Disruption of daily life signified by torn up calendar and crossed out to do list

Ask The Advocate: How PsA Impacts Daily Life

Psoriatic arthritis can change how you live your life every single day. This condition is the center of the wheel that outreaches to all different aspects of life: physical and mental health, family, friends, and career.

Psoriatic arthritis and daily life

If you're looking for a community that understands, then look no further. Our amazing group of advocates answered a few questions to share their experiences and tips with the community. In this “Ask the Advocate” article, we asked them to share one real story where psoriatic arthritis interrupted and affected their daily lives.

Pain in my hands makes it harder to do daily tasks

Response from Jim Snedden
I was about to make spaghetti sauce. I grabbed the can opener to open the can of tomatoes. I couldn't turn it, as it hurt so bad. I kept at it. I cried it hurt so bad. Must have taken 20 minutes but felt like forever.

Feeling scared and in denial

Response from Alisha B
I remember being at the airport and experiencing pain in my knee but due to my age I was too scared to ask for assistance or a wheelchair. Luckily my PsA is not typically severe, but in moments when it has been I trick my mind into thinking maybe I did too much during exercise or that I need to slow down.

Sometimes I am in denial about what is really going on with my body. Last year I was experiencing really bad back pain in my lower back, which was preventing me from exercising and engaging in sports. I had to let my body rest until the inflammation went away. It took about 2 weeks for my body to calm down.

TMJ is painful and distracting

Response from Elizabeth Medeiros
There have been so many times psoriatic arthritis has interrupted things, but a flare in my TMJ totally flipped my daily life upside down. Arthritis in my jaw is usually active, but in my junior year of college, it flared for two and a half months. I woke up every morning at 2 A.M., feeling like my teeth were about to pop out of my head.

It wasn't just a struggle to talk and eat: the inflammation in my jaw irritated my neck, shoulders, and even facial muscles, so I was always so sore and stiff. It was an exhausting, draining time: I truly felt like I was dragging, and I was always in a fog.

Brain fog makes it hard to focus

All my classes assigned a lot of work that had to be done on the computer. Sitting in the computer lab for hours aggravated my condition a lot, and I struggled to concentrate because of the pain and brain fog. That semester, I learned an important lesson on putting away my Type A personality and perfectionism for the sake of my health. Most nights, homework got put away by 6 pm so I could rest. Accepting a few B's was less painful than forcing myself to sit at the computer long enough to get an A.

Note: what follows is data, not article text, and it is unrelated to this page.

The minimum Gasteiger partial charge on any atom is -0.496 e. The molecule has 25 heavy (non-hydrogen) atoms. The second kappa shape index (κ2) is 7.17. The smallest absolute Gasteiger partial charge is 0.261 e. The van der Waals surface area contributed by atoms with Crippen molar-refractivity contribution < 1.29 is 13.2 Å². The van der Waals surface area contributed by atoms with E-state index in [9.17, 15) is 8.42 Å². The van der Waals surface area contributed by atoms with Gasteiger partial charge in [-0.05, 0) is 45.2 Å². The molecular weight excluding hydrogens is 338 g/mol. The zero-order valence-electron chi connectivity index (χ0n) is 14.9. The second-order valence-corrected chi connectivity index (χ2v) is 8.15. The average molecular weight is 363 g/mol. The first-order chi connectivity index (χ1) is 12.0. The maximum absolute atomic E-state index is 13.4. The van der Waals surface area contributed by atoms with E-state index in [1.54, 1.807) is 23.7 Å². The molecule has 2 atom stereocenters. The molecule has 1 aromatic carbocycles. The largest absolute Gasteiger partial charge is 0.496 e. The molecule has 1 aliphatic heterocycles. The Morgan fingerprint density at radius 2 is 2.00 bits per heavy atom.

It also affected all my meals. Can you imagine a college student having to skip out on pizza? I often had to plan my day around what I was going to eat, and sometimes I couldn't even handle opening up my mouth enough to eat enough to feel satisfied. There were times I was very sluggish because the foods I was able to eat weren't very nutritious.

The only positive side was I discovered a love for Chinese hot pot. My boyfriend and I went at least once a week, and I enjoyed plenty of spicy broth, rice noodles, and flavorful yet mushy veggies. It inspired me to learn how to make my own hearty soups!

My social life hurts, which affects my mental health

Response from Joel Nelson
I guess I would say my current flare, that I have written heavily about. I was a rugby-playing cyclist and runner who was showing what could be achieved with arthritis when managed carefully. Then the treatment stopped working.

I am currently pretty much housebound, in and out of my day job subject to flares, in pain all day and night and unable to do the things I love. I have lost touch with friends through my inability to partake in hobbies and inevitably, depression follows.

The rollercoaster nature of arthritis, the unexpected flares and surprise remissions, make it a heart-breaking and disruptive disease to live with. You can’t plan for tomorrow and feel like you are always letting people down.

Ask The Advocate Series

This is a journey that many psoriatic arthritis patients follow, taking their conditions and their understanding of them into their own hands.

We are so grateful to have this particular group of advocates on Psoriatic-arthritis.com and build this community of shared understanding, support, and knowledge together. For more patient and advocate insight, we encourage you to check out our entire Ask The Advocate series.

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This article represents the opinions, thoughts, and experiences of the author; none of this content has been paid for by any advertiser. The Psoriatic-Arthritis.com team does not recommend or endorse any products or treatments discussed herein. Learn more about how we maintain editorial integrity here.

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